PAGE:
Article Text

Download PDFPDF
Prostaglandin E1 use during neonatal transfer: potential beneficial role in persistent pulmonary hypertension of the newborn
  1. Neelam Gupta1,2,
  2. C Omar Kamlin1,3,4,
  3. Michael Cheung5,
  4. Michael Stewart1,
  5. Neil Patel6
  1. 1Newborn Emergency Transport Services, Royal Children's Hospital, Melbourne, Australia
  2. 2Neonatal Unit, John Radcliffe Hospital, Oxford, UK
  3. 3Division of Newborn Services, Royal Women's Hospital, Melbourne, Australia
  4. 4The University of Melbourne, Melbourne, Australia
  5. 5Department of Paediatric Cardiology, Royal Children's Hospital, Melbourne, Australia
  6. 6Neonatal Unit, Royal Children's Hospital, Melbourne, Australia
  1. Correspondence to Dr Neelam Gupta, Neonatal Unit, Level 2, Women's Centre, John Radcliffe Hospital, Oxford OX39DU, UK; neelam27{at}

Statistics from

Request Permissions

If you wish to reuse any or all of this article please use the link below which will take you to the Copyright Clearance Center’s RightsLink service. You will be able to get a quick price and instant permission to reuse the content in many different ways.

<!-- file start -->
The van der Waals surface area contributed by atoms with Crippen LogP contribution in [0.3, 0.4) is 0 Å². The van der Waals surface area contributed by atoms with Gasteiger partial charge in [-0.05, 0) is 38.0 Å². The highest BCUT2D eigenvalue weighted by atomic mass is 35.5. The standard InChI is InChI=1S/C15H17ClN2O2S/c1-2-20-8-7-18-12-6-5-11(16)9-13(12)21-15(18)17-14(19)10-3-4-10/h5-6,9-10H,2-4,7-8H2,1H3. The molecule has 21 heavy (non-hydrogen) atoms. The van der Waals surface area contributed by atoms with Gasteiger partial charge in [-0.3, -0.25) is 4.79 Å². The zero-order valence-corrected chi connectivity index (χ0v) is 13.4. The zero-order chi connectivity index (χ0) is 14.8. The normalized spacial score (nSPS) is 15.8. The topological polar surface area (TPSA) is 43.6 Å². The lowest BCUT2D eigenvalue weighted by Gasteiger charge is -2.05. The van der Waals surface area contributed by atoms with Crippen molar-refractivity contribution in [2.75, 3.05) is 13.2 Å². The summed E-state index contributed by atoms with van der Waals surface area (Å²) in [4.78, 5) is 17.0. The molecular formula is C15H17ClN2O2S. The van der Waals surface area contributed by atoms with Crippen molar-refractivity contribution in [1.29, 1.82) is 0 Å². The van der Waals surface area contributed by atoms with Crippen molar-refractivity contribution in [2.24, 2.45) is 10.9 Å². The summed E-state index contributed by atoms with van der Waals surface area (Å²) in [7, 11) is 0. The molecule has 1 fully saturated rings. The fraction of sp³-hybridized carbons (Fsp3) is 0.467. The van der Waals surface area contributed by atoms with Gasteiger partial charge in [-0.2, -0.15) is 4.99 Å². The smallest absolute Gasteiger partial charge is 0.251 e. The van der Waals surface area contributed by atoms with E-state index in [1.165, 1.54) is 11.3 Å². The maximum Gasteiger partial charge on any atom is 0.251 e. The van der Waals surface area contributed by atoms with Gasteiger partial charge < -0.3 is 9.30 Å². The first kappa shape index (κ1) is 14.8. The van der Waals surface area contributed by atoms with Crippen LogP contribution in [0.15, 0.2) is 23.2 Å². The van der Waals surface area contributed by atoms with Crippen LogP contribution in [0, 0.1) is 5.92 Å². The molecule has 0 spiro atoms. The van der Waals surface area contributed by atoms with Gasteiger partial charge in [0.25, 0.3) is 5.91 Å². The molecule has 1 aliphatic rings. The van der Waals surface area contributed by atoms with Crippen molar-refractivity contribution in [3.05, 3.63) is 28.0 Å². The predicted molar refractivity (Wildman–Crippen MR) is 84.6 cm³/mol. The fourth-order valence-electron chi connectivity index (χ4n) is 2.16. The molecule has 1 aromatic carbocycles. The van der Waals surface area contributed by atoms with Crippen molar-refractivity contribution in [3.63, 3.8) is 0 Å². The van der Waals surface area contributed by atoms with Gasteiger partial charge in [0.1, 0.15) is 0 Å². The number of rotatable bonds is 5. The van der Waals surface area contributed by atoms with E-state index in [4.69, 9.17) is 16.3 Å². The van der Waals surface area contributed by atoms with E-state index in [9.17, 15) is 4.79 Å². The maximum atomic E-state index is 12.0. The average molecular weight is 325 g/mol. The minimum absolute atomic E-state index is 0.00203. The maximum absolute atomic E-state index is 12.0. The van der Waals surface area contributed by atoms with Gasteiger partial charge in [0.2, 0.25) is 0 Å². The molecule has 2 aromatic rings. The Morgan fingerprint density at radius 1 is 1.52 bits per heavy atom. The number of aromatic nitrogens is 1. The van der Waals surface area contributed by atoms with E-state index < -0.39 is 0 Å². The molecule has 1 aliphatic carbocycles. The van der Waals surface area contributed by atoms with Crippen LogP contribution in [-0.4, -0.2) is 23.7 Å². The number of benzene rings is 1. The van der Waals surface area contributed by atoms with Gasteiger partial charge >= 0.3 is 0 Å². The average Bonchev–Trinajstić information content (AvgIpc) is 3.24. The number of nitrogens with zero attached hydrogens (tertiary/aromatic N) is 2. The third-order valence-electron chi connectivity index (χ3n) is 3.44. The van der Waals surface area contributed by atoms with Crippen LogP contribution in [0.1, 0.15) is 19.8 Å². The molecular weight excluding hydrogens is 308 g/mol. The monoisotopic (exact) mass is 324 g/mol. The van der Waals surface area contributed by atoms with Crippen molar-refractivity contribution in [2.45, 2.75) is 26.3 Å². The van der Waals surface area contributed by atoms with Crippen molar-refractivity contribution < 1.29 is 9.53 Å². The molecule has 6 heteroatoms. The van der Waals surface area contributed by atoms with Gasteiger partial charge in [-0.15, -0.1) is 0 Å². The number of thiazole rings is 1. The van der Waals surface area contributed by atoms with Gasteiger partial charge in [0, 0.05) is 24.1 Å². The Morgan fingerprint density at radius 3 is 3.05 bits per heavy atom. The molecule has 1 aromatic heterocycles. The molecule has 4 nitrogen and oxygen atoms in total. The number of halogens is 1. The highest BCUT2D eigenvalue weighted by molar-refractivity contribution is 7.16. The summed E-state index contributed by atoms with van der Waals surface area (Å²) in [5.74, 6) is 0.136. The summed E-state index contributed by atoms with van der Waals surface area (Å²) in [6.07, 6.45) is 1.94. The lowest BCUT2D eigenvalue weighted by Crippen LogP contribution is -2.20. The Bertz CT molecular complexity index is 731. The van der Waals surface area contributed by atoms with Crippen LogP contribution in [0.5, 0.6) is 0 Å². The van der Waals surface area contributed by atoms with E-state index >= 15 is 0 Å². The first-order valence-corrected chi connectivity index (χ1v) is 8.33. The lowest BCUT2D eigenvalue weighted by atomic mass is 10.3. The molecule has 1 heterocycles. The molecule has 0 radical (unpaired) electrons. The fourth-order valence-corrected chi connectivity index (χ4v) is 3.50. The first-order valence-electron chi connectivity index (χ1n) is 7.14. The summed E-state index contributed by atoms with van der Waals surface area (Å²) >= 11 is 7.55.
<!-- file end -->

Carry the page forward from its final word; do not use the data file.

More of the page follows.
Distinguishing duct dependent congenital heart disease (DDCHD) from other causes of hypoxaemia, notably persistent pulmonary hypertension (PPHN), represents a diagnostic and therapeutic dilemma for neonatal transport teams, specifically in relation to use of prostaglandin E1 (PGE1). In non-DDCHD, PGE1 is considered unnecessary and likely to produce unwanted side-effects including apnoea and hypotension.1

We report our observations of the effects of PGE1 infusion in a group of babies with evidence of PPHN but without DDCHD.

We reviewed the data on all infants ≤10 days and ≥34 weeks gestation with suspected DDCHD and/or PPHN transferred by the Newborn Emergency Transport Service (NETS), Victoria, from non-tertiary neonatal units to the regional paediatric cardiac …

View Full Text


  • Contributors All authors were responsible for planning and reporting. NG and NP conducted the data collection and analysis.

  • Funding None.

  • Competing interests None.

  • Ethics approval Royal Children's Hospital, Melbourne, Australia.

  • Provenance and peer review Not commissioned; externally peer reviewed.